If you’re taking any MAOI with Sinemet, talk with your doctor or pharmacist. They may be able tell you if there are any known interactions between the drugs. And they can help determine if it’s safe for you to take both drugs.

Sinemet and nonselective MAOIs

If you’re taking a nonselective MAOI, you shouldn’t take Sinemet at the same time. This is because taking these drugs together can cause severe side effects. These may include very high blood pressure, slowed breathing, and slowing down of your thoughts and movements.

Examples of nonselective MAOIs include:

  • tranylcypromine (Parnate)
  • phenelzine (Nardil)
  • isocarboxazid (Marplan)

If you’re currently taking a nonselective MAOI, your doctor may have you stop taking it before you start taking Sinemet.

Sinemet and selective MAOIs

If you’re taking a selective MAOI, such as selegiline (Emsam), you may be able to take Sinemet at the same time. However, taking these drugs together increases your risk for developing severe orthostatic hypotension (OH).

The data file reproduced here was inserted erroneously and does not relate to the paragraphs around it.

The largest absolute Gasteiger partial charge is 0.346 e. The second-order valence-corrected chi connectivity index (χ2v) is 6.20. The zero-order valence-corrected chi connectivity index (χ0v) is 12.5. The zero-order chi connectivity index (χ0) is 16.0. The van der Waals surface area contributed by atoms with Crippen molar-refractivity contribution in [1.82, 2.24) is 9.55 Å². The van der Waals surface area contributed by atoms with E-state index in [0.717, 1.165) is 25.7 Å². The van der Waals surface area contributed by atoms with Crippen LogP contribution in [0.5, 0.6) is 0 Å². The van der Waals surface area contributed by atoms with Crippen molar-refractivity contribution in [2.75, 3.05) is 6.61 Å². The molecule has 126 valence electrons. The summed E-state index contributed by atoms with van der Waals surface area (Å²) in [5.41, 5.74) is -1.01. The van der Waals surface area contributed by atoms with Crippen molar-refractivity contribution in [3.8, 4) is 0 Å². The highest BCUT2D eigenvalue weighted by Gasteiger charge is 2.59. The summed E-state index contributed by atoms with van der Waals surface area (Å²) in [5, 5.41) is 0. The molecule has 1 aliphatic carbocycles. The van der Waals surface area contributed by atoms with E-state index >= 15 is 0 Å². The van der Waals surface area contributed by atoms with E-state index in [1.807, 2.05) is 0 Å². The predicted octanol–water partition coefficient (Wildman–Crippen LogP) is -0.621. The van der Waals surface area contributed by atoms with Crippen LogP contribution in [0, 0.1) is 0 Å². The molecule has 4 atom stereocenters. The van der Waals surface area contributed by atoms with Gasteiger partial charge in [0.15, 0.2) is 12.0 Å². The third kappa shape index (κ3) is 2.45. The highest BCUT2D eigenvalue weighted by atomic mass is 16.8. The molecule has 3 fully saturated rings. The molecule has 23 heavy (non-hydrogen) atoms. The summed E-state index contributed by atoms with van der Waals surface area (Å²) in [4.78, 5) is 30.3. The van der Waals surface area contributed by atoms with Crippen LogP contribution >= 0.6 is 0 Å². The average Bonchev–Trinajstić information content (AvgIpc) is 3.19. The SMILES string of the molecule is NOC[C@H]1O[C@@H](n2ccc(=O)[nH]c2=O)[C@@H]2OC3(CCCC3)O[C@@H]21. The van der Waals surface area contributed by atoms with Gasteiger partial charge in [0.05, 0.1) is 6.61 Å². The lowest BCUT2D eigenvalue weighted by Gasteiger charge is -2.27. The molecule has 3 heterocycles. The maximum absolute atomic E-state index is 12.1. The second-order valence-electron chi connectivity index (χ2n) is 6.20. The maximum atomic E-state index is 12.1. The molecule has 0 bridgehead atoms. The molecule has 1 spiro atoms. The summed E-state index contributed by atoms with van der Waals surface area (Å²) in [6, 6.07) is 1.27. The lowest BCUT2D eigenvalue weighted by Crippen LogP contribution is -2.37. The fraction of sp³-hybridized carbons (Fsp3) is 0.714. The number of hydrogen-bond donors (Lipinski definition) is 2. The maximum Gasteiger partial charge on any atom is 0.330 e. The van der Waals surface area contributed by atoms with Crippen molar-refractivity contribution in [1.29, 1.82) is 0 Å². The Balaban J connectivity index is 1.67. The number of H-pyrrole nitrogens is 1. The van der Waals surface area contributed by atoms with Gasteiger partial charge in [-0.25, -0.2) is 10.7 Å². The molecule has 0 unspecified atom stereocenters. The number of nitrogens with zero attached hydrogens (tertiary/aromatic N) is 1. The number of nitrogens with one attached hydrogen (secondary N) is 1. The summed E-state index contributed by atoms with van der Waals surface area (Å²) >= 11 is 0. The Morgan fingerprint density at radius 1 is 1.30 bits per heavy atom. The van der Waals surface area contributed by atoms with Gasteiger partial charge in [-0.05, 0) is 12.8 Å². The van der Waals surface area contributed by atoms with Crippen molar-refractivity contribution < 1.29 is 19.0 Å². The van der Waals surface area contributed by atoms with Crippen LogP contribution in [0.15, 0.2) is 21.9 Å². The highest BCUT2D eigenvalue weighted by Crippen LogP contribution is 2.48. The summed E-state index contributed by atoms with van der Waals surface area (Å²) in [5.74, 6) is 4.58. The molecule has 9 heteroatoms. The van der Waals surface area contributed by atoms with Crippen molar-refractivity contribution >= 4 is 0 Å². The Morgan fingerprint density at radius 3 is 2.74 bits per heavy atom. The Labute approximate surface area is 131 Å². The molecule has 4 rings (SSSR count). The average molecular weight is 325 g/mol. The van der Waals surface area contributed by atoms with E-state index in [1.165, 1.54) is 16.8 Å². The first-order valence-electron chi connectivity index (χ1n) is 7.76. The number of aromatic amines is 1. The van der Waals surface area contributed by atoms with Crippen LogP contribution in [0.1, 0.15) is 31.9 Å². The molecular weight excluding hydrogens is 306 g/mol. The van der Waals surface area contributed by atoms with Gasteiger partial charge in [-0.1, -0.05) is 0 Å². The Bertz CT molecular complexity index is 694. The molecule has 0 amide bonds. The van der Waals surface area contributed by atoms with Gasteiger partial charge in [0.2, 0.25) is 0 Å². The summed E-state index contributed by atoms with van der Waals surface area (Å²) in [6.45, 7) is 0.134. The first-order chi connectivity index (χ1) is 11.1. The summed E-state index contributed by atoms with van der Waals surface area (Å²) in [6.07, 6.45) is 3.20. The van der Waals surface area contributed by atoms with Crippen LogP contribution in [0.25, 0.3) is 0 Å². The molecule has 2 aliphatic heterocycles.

With OH, you have low blood pressure that’s caused by standing up. Symptoms can include dizziness, blurry vision, or fainting.

For this reason, your doctor may monitor you more often than usual if you’re taking Sinemet with a selective MAOI. They’ll monitor your blood pressure and check for side effects.

Sinemet and tricyclic antidepressants

Tricyclic antidepressants (TCAs) are a type of medication that’s used to treat depression. If you take a TCA while you’re also taking Sinemet, you may have an increased risk of side effects, such as high blood pressure or dyskinesia (abnormal, involuntary movements).

Examples of TCA drugs include:

If you’re taking a TCA, your doctor may monitor you more often during your Sinemet treatment. If you develop high blood pressure or dyskinesia, your doctor may switch either your Sinemet or your antidepressant to a different medication.

Sinemet and drugs that decrease dopamine